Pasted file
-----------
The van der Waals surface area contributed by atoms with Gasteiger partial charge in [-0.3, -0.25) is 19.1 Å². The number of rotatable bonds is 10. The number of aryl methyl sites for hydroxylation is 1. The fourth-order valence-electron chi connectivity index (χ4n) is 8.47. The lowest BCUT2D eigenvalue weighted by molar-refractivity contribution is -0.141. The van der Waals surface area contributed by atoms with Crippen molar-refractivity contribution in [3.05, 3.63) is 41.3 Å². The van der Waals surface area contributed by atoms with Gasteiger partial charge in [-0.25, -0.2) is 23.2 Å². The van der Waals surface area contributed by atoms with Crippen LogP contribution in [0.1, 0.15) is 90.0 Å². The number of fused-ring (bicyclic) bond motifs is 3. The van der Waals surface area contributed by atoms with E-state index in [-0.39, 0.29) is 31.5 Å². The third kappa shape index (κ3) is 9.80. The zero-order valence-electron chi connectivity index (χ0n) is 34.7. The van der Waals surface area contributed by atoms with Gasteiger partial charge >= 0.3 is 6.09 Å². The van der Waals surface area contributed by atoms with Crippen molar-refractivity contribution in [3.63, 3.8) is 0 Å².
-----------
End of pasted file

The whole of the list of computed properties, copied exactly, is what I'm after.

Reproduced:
The van der Waals surface area contributed by atoms with Gasteiger partial charge in [-0.3, -0.25) is 19.1 Å². The number of rotatable bonds is 10. The number of aryl methyl sites for hydroxylation is 1. The fourth-order valence-electron chi connectivity index (χ4n) is 8.47. The lowest BCUT2D eigenvalue weighted by molar-refractivity contribution is -0.141. The van der Waals surface area contributed by atoms with Crippen molar-refractivity contribution in [3.05, 3.63) is 41.3 Å². The van der Waals surface area contributed by atoms with Gasteiger partial charge in [-0.25, -0.2) is 23.2 Å². The van der Waals surface area contributed by atoms with Crippen LogP contribution in [0.1, 0.15) is 90.0 Å². The number of fused-ring (bicyclic) bond motifs is 3. The van der Waals surface area contributed by atoms with E-state index in [-0.39, 0.29) is 31.5 Å². The third kappa shape index (κ3) is 9.80. The zero-order valence-electron chi connectivity index (χ0n) is 34.7. The van der Waals surface area contributed by atoms with Gasteiger partial charge >= 0.3 is 6.09 Å². The van der Waals surface area contributed by atoms with Crippen molar-refractivity contribution in [3.63, 3.8) is 0 Å².